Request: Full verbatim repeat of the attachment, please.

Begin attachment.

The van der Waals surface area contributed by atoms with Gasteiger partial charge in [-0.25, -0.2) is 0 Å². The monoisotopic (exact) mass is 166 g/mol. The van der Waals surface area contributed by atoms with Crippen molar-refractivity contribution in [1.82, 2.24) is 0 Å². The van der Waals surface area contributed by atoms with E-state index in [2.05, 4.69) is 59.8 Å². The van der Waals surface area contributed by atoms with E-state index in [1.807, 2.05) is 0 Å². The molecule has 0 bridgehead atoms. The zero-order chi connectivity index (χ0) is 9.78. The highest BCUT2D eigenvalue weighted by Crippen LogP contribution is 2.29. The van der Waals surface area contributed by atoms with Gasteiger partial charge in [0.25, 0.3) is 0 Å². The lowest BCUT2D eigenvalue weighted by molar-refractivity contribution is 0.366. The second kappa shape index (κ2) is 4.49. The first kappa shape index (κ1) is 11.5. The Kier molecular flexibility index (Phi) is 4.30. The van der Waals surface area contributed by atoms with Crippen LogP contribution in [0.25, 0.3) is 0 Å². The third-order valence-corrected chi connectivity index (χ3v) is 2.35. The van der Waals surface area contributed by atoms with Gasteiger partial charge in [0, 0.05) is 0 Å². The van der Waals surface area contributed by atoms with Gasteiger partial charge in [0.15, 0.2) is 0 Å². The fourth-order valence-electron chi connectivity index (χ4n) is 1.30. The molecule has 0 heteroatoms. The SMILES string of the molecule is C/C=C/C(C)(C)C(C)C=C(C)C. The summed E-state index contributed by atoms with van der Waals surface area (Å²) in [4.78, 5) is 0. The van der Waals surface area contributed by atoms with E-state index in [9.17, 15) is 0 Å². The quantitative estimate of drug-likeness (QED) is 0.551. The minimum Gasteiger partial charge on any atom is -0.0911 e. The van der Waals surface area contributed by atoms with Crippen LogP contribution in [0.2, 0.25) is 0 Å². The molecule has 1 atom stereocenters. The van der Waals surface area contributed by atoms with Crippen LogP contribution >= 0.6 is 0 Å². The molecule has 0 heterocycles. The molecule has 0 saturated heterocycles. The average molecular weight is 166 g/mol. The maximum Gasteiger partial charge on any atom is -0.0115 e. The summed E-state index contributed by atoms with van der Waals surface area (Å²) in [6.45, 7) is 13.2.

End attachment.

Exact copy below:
The van der Waals surface area contributed by atoms with Gasteiger partial charge in [-0.25, -0.2) is 0 Å². The monoisotopic (exact) mass is 166 g/mol. The van der Waals surface area contributed by atoms with Crippen molar-refractivity contribution in [1.82, 2.24) is 0 Å². The van der Waals surface area contributed by atoms with E-state index in [2.05, 4.69) is 59.8 Å². The van der Waals surface area contributed by atoms with E-state index in [1.807, 2.05) is 0 Å². The molecule has 0 bridgehead atoms. The zero-order chi connectivity index (χ0) is 9.78. The highest BCUT2D eigenvalue weighted by Crippen LogP contribution is 2.29. The van der Waals surface area contributed by atoms with Gasteiger partial charge in [0.25, 0.3) is 0 Å². The lowest BCUT2D eigenvalue weighted by molar-refractivity contribution is 0.366. The second kappa shape index (κ2) is 4.49. The first kappa shape index (κ1) is 11.5. The Kier molecular flexibility index (Phi) is 4.30. The van der Waals surface area contributed by atoms with Crippen LogP contribution in [0.25, 0.3) is 0 Å². The third-order valence-corrected chi connectivity index (χ3v) is 2.35. The van der Waals surface area contributed by atoms with Gasteiger partial charge in [0, 0.05) is 0 Å². The van der Waals surface area contributed by atoms with Gasteiger partial charge in [0.15, 0.2) is 0 Å². The fourth-order valence-electron chi connectivity index (χ4n) is 1.30. The molecule has 0 heteroatoms. The SMILES string of the molecule is C/C=C/C(C)(C)C(C)C=C(C)C. The summed E-state index contributed by atoms with van der Waals surface area (Å²) in [4.78, 5) is 0. The van der Waals surface area contributed by atoms with E-state index in [9.17, 15) is 0 Å². The quantitative estimate of drug-likeness (QED) is 0.551. The minimum Gasteiger partial charge on any atom is -0.0911 e. The van der Waals surface area contributed by atoms with Crippen LogP contribution in [0.2, 0.25) is 0 Å². The molecule has 1 atom stereocenters. The van der Waals surface area contributed by atoms with Crippen LogP contribution >= 0.6 is 0 Å². The molecule has 0 heterocycles. The molecule has 0 saturated heterocycles. The average molecular weight is 166 g/mol. The maximum Gasteiger partial charge on any atom is -0.0115 e. The summed E-state index contributed by atoms with van der Waals surface area (Å²) in [6.45, 7) is 13.2.